Accreditation is bigger than a chicken-and-egg problem

Accreditation defines excellence according to an existing set of value propositions. “Because there are so few measures of actual quality of outcomes in higher education,” USC Provost Emeritus Lloyd Armstrong explains, “this naturally leads to considerable regulation of the resources and processes traditionally required to create such excellence.”

Accreditation does not do an adequate job of measuring quality, even with its member institutions—not to mention the more modularized and unbundled kinds of learning that are gaining traction at the margins of the higher education ecosystem. Manning even acknowledges that accreditation is like “a bet that, based on current evidence, the institution will continue to offer an acceptable level of quality in the education it provides.” It’s not exactly heartening though if the only lever and link to federal financial aid is, at best, an approximation.

The de facto measures therefore have been perceived quality. With a dearth of data around the outcomes of graduates, prospective students are left with imprecise proxies such as brand, prestige, rankings, and price. We need to figure out better measures of quality particularly as the gamut of postsecondary learning pathways widens and resembles less and less the kinds of offerings traditionally found at colleges and universities today.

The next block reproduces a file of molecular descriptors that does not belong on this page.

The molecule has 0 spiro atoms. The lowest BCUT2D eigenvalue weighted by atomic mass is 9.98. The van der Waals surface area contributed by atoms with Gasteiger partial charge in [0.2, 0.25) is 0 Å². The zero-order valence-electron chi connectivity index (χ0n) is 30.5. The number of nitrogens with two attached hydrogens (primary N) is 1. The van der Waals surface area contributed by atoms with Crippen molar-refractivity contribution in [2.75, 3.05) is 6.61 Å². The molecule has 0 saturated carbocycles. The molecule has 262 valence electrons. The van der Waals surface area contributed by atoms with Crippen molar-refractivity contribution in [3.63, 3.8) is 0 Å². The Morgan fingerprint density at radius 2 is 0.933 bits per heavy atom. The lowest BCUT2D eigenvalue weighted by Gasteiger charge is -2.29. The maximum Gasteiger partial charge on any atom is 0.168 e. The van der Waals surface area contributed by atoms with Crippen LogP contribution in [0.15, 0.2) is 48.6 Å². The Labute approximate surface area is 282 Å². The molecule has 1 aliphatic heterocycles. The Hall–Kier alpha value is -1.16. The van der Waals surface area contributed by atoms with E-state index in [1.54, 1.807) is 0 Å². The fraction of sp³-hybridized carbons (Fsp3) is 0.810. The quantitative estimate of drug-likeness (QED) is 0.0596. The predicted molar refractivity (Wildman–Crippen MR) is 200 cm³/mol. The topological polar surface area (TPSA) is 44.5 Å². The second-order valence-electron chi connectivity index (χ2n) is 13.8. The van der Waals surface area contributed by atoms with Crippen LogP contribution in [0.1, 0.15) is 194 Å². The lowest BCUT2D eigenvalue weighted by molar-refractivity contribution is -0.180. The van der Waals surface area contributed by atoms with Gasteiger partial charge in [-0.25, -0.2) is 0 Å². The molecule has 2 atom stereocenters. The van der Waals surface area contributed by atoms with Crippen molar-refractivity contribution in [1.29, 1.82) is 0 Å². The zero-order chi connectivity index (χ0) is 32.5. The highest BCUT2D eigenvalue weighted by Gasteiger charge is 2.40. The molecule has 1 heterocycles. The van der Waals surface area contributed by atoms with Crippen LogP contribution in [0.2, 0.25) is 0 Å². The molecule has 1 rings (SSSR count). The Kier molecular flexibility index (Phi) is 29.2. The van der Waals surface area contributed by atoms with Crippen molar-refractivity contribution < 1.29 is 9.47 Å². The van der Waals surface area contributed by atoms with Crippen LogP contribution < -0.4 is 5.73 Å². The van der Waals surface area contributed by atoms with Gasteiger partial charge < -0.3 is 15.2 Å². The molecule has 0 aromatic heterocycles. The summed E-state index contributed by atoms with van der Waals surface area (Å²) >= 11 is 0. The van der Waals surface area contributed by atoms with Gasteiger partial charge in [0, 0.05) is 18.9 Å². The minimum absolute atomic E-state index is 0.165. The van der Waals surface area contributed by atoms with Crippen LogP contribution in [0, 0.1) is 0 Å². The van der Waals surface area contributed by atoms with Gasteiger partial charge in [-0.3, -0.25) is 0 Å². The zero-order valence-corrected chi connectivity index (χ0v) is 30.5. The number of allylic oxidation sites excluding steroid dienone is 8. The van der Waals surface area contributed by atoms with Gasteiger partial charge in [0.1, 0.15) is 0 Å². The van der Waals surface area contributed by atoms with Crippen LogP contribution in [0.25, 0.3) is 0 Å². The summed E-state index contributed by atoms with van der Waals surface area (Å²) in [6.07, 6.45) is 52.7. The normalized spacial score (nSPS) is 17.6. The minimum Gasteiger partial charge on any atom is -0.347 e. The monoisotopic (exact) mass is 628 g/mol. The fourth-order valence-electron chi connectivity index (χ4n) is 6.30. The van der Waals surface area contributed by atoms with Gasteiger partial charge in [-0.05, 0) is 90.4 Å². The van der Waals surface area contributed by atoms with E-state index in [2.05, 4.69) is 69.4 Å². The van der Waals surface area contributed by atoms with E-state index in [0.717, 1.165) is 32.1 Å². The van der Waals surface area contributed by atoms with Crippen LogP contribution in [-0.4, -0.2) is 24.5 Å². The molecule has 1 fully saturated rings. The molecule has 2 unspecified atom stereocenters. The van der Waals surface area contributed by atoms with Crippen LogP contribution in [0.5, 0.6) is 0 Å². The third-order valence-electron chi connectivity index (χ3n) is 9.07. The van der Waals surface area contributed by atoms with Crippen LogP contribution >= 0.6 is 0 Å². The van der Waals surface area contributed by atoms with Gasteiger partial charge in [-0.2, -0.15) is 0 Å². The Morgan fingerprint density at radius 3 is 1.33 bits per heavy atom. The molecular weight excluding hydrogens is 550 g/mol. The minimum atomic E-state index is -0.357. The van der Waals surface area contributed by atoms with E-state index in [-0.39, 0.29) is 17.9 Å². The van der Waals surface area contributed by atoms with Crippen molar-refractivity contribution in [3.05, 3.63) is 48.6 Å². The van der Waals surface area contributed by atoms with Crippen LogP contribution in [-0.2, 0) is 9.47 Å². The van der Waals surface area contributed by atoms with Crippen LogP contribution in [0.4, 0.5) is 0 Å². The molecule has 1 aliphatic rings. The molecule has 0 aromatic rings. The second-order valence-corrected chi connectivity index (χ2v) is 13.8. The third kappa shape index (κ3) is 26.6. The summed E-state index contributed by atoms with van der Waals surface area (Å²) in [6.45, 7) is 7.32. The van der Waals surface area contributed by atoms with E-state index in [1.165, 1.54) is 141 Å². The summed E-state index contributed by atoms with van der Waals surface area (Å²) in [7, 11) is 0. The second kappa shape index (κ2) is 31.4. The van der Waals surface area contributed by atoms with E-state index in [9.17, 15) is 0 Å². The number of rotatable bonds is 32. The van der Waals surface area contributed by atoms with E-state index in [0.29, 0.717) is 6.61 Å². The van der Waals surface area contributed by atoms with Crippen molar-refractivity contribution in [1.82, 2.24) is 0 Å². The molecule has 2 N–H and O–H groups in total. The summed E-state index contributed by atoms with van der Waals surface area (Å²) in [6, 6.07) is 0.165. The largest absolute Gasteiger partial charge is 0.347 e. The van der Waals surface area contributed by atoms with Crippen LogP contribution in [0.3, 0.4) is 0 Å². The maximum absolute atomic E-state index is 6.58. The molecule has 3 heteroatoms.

It seems likely that there will be a need for some new seal of approval—outside of accreditation—for alternative learning providers. I’ve explained in another blog how non-accredited institutions with more to prove would be the ideal sandbox in which to test what my colleague Michael Horn calls the Quality-Value Index. For the short-term and especially so long as federal financial aid dollars are desirable, access to different and transparent performance metrics and student outcomes might enable non-accredited providers access to Title IV money.

But another provocative, albeit long-term, solution exists that accreditors and many institutions tend to underestimate: the obviation of accreditors as well as the need for financial aid dollars. Who better than employers to assess the quality of alternative—not to mention, affordable—learning pathways? As the ultimate consumers of students, employers have the ability—and, it would seem, the incentive—to validate learning experiences that may deliver prospective job candidates that are just as qualified—if not better suited—for the opportunities at hand.

Industry validation has the potential to serve as a powerful mechanism to validate upstart providers and ultimately override the existing stranglehold of college rankings and accreditation. That would be truly disruptive and upend the current chicken-and-egg games around access to federal dollars.

Michelle R. Weise, PhD, is a Senior Research Fellow at the Clayton Christensen Institute studying the theory of disruptive innovation and its unique ability to clarify the changing academic terrain in higher education. This article first appeared in the Clayton Christensen Institute blog.

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